Ffestiniog slate quarry. 
Small-scale quarrying of slate began in the 1760s, but the first industrial quarrying started in three locations on Allt-fawr. Taking place under a number of different companies, the surface slate was exhausted by the 1840s and so underground mining started. In 1878, the landowner of Allt-fawr, W. E. Oakley amalgamated the quarries into a single business, Oakeley Quarry, the largest underground slate mine worldwide. From then onwards, slate mines and quarries sprang up in rapid progression across the landscape, with major quarries at Llechwedd, Maenofferen and Votty & Bowydd.

With the boom of the 1860s and 1870s, which increased the demand for safe transport of the finished slates to the distribution harbours as well as bringing in the required workforce, new roads were built to the quarries. The focus moved from the small mining settlements in the valley to expanding the town of Blaenau Ffestiniog. The town plan still shows a distinct grid structure which harks back to the strategic development of the town with its squares and terraces, and the first school, church and chapels were also constructed. Whereas just under 3,500 people lived in Blaenau Ffestiniog in 1850, by 1881, this number had increased to over 11,000.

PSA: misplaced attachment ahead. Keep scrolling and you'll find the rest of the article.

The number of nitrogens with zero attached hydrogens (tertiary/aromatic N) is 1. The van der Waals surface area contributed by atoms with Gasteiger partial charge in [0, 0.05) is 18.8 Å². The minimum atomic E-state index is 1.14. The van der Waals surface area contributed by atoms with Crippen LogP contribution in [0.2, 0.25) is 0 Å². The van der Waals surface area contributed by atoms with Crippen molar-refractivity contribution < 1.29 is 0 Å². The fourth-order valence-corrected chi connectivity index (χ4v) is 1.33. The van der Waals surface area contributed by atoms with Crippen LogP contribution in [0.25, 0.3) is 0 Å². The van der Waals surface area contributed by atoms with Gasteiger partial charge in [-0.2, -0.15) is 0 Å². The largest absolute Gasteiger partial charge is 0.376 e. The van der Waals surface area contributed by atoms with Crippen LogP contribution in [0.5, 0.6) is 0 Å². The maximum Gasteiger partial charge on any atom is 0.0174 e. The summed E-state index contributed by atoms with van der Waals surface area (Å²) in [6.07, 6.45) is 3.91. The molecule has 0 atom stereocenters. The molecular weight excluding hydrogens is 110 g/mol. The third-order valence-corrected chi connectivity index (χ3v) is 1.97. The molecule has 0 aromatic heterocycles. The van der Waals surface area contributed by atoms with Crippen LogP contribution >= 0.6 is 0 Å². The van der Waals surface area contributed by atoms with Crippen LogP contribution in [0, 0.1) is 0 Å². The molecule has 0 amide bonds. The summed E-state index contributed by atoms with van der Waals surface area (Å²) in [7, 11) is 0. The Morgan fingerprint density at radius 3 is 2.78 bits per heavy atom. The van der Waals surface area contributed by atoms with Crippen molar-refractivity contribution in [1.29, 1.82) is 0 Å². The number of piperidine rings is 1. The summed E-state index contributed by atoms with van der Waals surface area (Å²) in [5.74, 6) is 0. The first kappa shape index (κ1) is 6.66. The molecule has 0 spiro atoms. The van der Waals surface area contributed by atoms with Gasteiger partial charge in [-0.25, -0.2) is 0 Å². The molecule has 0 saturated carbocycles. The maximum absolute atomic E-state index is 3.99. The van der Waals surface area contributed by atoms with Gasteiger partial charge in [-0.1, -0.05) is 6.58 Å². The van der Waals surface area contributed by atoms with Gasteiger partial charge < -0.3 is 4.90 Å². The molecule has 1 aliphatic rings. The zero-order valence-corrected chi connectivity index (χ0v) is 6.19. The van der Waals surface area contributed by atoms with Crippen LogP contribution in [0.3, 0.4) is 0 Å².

Here are a selection of photographs showing the scars and remains from the works. Taken in 2021 from a recent visit.
Documentary photography by Chris J Parker.

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